Commenting on the paucity of the Teal policy agenda, journalist Janet Albrechtsen writes:

(Holmes a Court) has found policies whose appeal to affluent searchers for virtue is only matched by their vapidity and lack of rational analysis. You can have urgent climate action without significant cost, an integrity commission without defining corruption and gender pay equity without grappling with the reality of women’s preferences.

So in effect, because of the desperate efforts of politicians to win wealthy inner city seats, a disproportionate body of policy is devoted to win over wealthy voters. Surely in many ways ordinary voters in the suburbs and the regions are more deserving of political attention.

Both the Prime Minister and the leader of the opposition have on various occasions promised to govern for all Australians. It is not that obvious how they can achieve this grand position by pandering so much to the inner city elites and neglecting ordinary people in the suburbs and the regions!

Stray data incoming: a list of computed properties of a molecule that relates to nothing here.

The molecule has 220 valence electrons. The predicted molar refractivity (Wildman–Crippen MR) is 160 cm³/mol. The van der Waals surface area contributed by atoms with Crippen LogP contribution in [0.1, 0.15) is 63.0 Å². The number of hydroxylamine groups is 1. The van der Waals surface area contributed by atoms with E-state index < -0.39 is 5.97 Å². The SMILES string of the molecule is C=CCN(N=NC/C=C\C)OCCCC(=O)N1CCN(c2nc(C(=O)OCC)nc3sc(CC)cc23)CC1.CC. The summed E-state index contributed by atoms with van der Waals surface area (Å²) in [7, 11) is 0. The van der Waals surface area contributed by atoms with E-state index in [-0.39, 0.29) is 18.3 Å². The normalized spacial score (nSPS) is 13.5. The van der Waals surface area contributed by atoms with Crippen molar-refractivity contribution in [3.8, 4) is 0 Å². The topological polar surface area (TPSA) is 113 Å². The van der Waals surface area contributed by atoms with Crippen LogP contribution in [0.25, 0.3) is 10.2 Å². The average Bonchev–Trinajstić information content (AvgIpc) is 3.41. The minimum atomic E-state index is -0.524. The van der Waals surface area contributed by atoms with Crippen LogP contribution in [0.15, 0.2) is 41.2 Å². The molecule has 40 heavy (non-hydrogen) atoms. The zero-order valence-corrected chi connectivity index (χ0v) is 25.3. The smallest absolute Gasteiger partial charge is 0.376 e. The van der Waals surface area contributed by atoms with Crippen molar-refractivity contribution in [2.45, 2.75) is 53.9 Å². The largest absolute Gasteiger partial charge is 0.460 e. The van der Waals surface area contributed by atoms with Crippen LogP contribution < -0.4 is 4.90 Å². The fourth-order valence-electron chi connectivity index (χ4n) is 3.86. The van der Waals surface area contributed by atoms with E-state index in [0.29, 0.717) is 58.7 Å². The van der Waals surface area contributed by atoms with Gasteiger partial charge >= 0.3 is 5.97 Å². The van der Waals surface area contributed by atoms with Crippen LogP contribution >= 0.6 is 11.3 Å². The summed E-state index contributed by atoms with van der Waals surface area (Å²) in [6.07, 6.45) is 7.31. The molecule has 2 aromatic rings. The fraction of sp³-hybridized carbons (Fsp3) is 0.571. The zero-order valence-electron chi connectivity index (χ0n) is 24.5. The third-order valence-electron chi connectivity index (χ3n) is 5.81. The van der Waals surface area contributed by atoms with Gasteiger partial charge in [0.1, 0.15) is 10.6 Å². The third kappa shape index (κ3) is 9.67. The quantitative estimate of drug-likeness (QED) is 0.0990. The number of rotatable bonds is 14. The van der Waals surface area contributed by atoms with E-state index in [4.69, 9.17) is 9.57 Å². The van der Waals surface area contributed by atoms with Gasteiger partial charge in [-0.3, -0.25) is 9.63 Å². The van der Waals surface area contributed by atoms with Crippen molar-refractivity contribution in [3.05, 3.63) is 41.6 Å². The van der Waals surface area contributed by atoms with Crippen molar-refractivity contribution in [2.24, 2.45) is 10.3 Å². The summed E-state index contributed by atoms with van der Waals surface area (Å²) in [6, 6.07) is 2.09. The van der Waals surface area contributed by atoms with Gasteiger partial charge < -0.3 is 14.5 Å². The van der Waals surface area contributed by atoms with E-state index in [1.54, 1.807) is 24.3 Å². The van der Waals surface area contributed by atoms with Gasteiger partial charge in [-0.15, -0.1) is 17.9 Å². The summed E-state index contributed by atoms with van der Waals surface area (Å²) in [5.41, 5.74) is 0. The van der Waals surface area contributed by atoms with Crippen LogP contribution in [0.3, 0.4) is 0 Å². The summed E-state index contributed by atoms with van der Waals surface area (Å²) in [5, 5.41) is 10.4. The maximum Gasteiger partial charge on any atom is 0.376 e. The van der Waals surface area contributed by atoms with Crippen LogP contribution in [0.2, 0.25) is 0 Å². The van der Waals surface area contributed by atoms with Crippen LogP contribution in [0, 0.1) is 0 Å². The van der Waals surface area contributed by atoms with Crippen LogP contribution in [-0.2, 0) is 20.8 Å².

9 Replies to “How the Elites Came to Dominate the Political Process”

  1. Ted. Any credibility your essay had, has been lost by citing both Chris Kenny and Janet Albretsen. Both journos are to the far, far right of the political spectrum.

    1. You disappoint me Max. I welcome criticism of my essays and I would love to hear from you about what I have written that you take issue with. To merely damn it by association is in my mind intellectually lazy.

    2. Max, you show your bias not being able to acknowledge the high calibre journalism of Chris Kenny and Janet Albrectson. They shine a light on reality and the folly of pursuing the unaffordable (renewable energy) , unattainable (change the climate), unsustainable (renewables the next great waste issue), making a virtue of the new CC cult.

    3. Chris Kenny far right – you have got to be joking.
      Anyone who seeks to divide Australia with a ‘voice to parliament’ and ‘recognition of aborigines’ in our Constitution is very much left and woke.

  2. Hi Ted